WE’RE constantly bombarded with health and fitness information — eat this not that; stop eating what you thought was healthy; include more of this and that in your diet — so much so that the fitness journey can get overwhelming, especially when we don’t see results or when we get sick anyway, even after doing everything experts say.
Sometimes the experts are the people we know though — those we can relate to more, who are in our specific situation, facing our specific challenges. Here are some health and fitness tips and tricks that have worked for them.
Ted, 42, went from 256 pounds to 180:
Walk everywhere. There’s a reason the Japanese are thin, even though rice is a big part of their diet. People will tell you to cut out rice and other staples in your diet, but I found that just adding walking helped me. The Japanese walk everywhere instead of driving. I adopted this lifestyle, and the pounds not only dropped off, I gained muscle as well.
Kasey, 25, went from 155 to 131 pounds:
Proteins. That’s the secret. I focused on increasing my protein and fiber intake, and didn’t have to cut back a lot on the foods I liked. So I included more beans, chia seeds, oats, nuts, chicken, sardines, tuna, bananas, and eggs, and I just went about my life as usual. I still felt full, but I wasn’t full of carbs or fat.
Charmaine, 40, went from 160 to 145 pounds:
Drop the soda habit, it’s not that hard. I hate fruit juice so I didn’t even have any beverage to replace soda with at first, so I had to switch to sparkling water. What I found happening was that after a while, the craving for soda stopped — in fact, when I did drink soda, it made me sick. Nowadays I drink plain water or flavored water, and when I want some fizz, I do sparkling water. I would have lost more if I was the vigilante about sugar, but I will get there.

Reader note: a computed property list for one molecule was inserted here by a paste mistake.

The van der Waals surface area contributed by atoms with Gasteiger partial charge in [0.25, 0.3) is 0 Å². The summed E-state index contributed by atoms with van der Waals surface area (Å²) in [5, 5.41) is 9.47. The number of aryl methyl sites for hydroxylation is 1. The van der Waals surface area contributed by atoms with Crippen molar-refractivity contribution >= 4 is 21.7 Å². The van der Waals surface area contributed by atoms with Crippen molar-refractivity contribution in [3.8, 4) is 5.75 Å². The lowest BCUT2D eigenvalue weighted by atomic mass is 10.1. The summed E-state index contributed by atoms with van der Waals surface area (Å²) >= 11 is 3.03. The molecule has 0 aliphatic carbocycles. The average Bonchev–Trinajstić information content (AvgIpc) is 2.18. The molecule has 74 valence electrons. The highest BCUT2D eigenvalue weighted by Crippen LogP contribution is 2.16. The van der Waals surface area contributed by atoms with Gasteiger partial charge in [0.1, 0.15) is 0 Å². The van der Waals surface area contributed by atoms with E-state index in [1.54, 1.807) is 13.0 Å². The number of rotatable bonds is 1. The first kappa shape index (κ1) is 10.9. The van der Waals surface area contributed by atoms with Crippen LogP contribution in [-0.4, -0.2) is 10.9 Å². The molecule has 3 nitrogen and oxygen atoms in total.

Zara, 23, went from 140 to 120 pounds:
There’s no use punishing yourself over food and what you crave. I found that when I ignored my cravings my mental health suffered. So I compromised. When I had a sweet craving I’d just eat a piece of what I was craving and dump the rest, instead of punishing myself. So I’d have a whole apple pie in my fridge, for example, but I wouldn’t eat the whole thing for weeks. When the cravings got bad, I’d just have a few nibbles, and then I’d feel better.
Julia, 41, went from 160 to 140 pounds:
Coffee. Not only is it a diuretic, but it will fill you up for a couple of hours. So what I do is eat dinner earlier, say around 5:00 or 6:00 pm, and when I’m feeling peckish in the night, I make a cup of decaf, and that fills my belly, without the calories. It also works during the day for those mid-afternoon or mid-morning cravings.